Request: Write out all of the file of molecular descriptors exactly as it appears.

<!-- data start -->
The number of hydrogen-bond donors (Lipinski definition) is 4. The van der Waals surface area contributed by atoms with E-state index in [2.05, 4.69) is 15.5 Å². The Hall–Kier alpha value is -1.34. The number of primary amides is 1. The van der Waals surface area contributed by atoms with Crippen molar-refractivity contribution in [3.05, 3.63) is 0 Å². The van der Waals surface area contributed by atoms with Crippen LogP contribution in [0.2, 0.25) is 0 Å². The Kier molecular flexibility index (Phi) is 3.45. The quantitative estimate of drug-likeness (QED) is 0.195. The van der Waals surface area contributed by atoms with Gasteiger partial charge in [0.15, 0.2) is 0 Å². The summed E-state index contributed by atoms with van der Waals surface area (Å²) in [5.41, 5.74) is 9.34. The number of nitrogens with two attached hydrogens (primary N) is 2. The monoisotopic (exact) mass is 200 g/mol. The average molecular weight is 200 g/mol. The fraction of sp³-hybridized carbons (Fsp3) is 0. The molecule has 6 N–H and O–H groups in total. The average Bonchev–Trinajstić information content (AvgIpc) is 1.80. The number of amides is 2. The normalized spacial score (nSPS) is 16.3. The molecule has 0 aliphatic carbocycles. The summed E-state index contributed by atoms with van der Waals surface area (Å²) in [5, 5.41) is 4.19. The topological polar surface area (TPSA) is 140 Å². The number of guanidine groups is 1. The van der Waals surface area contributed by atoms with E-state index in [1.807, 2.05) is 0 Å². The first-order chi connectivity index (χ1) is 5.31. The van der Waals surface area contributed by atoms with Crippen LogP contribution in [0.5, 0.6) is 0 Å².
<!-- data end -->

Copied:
The number of hydrogen-bond donors (Lipinski definition) is 4. The van der Waals surface area contributed by atoms with E-state index in [2.05, 4.69) is 15.5 Å². The Hall–Kier alpha value is -1.34. The number of primary amides is 1. The van der Waals surface area contributed by atoms with Crippen molar-refractivity contribution in [3.05, 3.63) is 0 Å². The van der Waals surface area contributed by atoms with Crippen LogP contribution in [0.2, 0.25) is 0 Å². The Kier molecular flexibility index (Phi) is 3.45. The quantitative estimate of drug-likeness (QED) is 0.195. The van der Waals surface area contributed by atoms with Gasteiger partial charge in [0.15, 0.2) is 0 Å². The summed E-state index contributed by atoms with van der Waals surface area (Å²) in [5.41, 5.74) is 9.34. The number of nitrogens with two attached hydrogens (primary N) is 2. The monoisotopic (exact) mass is 200 g/mol. The average molecular weight is 200 g/mol. The fraction of sp³-hybridized carbons (Fsp3) is 0. The molecule has 6 N–H and O–H groups in total. The average Bonchev–Trinajstić information content (AvgIpc) is 1.80. The number of amides is 2. The normalized spacial score (nSPS) is 16.3. The molecule has 0 aliphatic carbocycles. The summed E-state index contributed by atoms with van der Waals surface area (Å²) in [5, 5.41) is 4.19. The topological polar surface area (TPSA) is 140 Å². The number of guanidine groups is 1. The van der Waals surface area contributed by atoms with E-state index in [1.807, 2.05) is 0 Å². The first-order chi connectivity index (χ1) is 5.31. The van der Waals surface area contributed by atoms with Crippen LogP contribution in [0.5, 0.6) is 0 Å².